AND now, the one Walworth Road has been waiting for: the results of Captain Moonlight's Clause IV competition, the one which asked you for the pithiest, sharpest rewrites of the troublesome article. At stake, a bottle of Bollinger and the future. Entry, large. Some were, I regret to say, cynical (thank you, Ms Perrin of Surrey: "Whatever it takes to get elected"). Others were in the best tradition of Wilsonian pragmatism: Mr Hampson of Stockport thought it should read, "Separates Clause III from V". And the winner? Well the judges were impressed by Noel Nowosielski, residential social worker, youth and community worker, who suggested: "To bring ambiguity into public ownership". They liked, too, this, from Mr Thornton of Aberystwyth: "To re-unite `fair' with `shares for everyone' ", a theme taken up by Mr Lambourne of Worcester with plain "Fair shares" and Mrs Withers of Launceston with "Equality at the Trough". Good, but not as good as "FAIR DOS", which seems pretty near perfect to me, and was submitted by both Lynne Curry from Clevedon and Helen Evans from Hitchin. Tony: call off your search immediately, the new Clause IV is over here. Curry and Evans: Bollinger.

n RAQUEL WELCH warning: not long to go now before the sultry Sixties siren and superstar whose son married Freddie Trueman's daughter electrifies Guildford with her interpretation of the eponymous role in Shaw's The Millionairess before opening in the West End in May. What a long, strange trip it has been from that fluffy fur bikini in One Million Years BC. Shavian, almost, you might say. Stand by for lots of interviews featuring words like "motivation" and "serious" and "body of work" and "exhausting". Meanwhile, talking of cleavages, the Chippendales will open on 22 April at Shepherd's Bush for their 30-date major city tour. I didn't know we had 30 major cities. And then there's Comic Relief, on 17 March, highlight: Phil Collins singing "Old Macdonald Had A Farm" with Goldie Hawn as a duck, Emma Thompson as a pig and Hugh Grant as a cat. I notice Stephen Fry will be doing something as well. And Julio Iglesias will be here in June. But there is one encouraging note. The other week, in a bid to determine general knowledge, we asked a panel to name Hugh Grant's girlfriend. Subsequently a postcard arrived, featuring a fine colour photograph of The Avenue, Bournemouth. It is from Mr and Mrs Barker, who live in that lovely town, the Nice of Dorset, as I recall, and it bears a simple query. "Who," it asks, "is Hugh Grant?''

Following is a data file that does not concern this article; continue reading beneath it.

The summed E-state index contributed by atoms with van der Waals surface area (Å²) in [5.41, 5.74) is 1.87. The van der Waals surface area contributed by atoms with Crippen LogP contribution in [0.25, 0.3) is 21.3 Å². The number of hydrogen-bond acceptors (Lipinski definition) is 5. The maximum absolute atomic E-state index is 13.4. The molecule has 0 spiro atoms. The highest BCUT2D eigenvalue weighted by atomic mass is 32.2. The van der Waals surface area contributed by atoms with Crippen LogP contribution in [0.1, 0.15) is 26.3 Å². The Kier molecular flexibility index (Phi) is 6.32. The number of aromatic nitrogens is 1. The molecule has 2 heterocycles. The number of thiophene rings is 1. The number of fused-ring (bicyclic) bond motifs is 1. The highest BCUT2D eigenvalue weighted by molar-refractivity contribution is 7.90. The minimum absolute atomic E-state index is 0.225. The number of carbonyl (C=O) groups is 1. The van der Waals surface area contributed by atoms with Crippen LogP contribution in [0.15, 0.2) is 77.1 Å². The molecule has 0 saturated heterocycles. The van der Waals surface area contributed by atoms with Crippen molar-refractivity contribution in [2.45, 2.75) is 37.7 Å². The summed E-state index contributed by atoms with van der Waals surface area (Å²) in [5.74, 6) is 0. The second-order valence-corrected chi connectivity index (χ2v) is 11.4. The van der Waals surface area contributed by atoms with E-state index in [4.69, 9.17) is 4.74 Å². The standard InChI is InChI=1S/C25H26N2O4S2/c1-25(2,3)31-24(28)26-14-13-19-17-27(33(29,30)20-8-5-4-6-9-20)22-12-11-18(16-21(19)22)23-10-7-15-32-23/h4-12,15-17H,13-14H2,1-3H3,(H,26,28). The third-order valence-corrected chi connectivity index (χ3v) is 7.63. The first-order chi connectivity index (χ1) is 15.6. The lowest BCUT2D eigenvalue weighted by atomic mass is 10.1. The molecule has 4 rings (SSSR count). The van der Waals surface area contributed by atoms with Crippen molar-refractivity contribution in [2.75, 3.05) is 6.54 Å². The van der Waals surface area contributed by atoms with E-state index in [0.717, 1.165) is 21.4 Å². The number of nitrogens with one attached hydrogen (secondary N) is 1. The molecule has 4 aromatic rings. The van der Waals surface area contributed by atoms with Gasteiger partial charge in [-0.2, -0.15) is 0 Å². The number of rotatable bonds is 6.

AS resolute readers will know, I do try to be fair-minded. So when glib opinion suggested that a new MEP, Sir James Goldsmith, and democratic practices would prove an uneasy mix, I kept my counsel. I am naturally saddened, then, to report that Sir James took it upon himself last week to order the European Parliament's broadcasting unit to cover a speech he had decided to deliver on Friday despite this being a day on which the unit does not operate. Demur was to no avail; Sir James's demand was upheld by Enrico Vinci, the parliament's secretary-general. Thus was Sir James recorded on Friday morning, addressing an assembly principally composed of a couple of Tory MEPs teasing him about his lust for coverage. Captain's conclusion: teasing and a low turnout are unlikely to have much effect on Sir James; this is the man, after all, who "didn't notice a thing" when a wheel fell off his private jet on Thursday as it was coming in to land at Strasbourg.

I could lie to you. I could pretend that this is a picture of a couple planning to row the Atlantic in a leaky bath. I could pretend that it is two employees of an equal opportunities plumbing firm preparing to deal with a nasty case of rust in the pipes. But that would leave me with a few problems. What, you would ask, about the rabbi in the background? And why, you might continue, is the woman wearing a veil? So I have decided to come clean, principally because what is going on here is impossible to improve on. It is the wedding in Sheepshead Bay, Brooklyn, on Valentine's Day, of Cheryl Minikes and Matthew Mandell, both 22. Rabbi Goldman is officiating in what is described as a "non-traditional" ceremony. Yes, that is chocolate in the bath. The couple chose chocolate because they thought it "the most passionate of foods". It was Shakespeare who wrote: "Lord, what fools these mortals be!", and he had never even been to Brooklyn. Photograph: AFP

The Captain's catch-up Service

OUT OF touch? Worry not. My unique weekly news digest can help ... A gang of bathroom salesmen went on a drunken rampage in Bradford after the wife of one of them was insulted at their annual party. "It was like trying to deal with 100 Eric Cantonas," said a police spokesman. "You'd expect this behaviour from lager louts, but not from bathroom salesmen" ... A man escaped from court in Norristown, Pennsylvania, while his lawyer was arguing he was unlikely to abscond ... Six convicts escaped from prison in Celeya, Mexico, after warders allowed them to move their trampoline nearer the wall ... A New York divorce hearing was told that the wife involved woke her husband every day for 15 years with a bugle blast in his ear ... And, finally, the world was 2 per cent less strange in 1994, said the Fortean Times, the journal of strange phenomena. There were more miracles reported, but fewer strange deaths, although the American Association for Forensic Science reported the death of a man killed by an accidental shotgun blast from a ninth- floor window after he had jumped off the roof of the 10-storey building intending to commit suicide.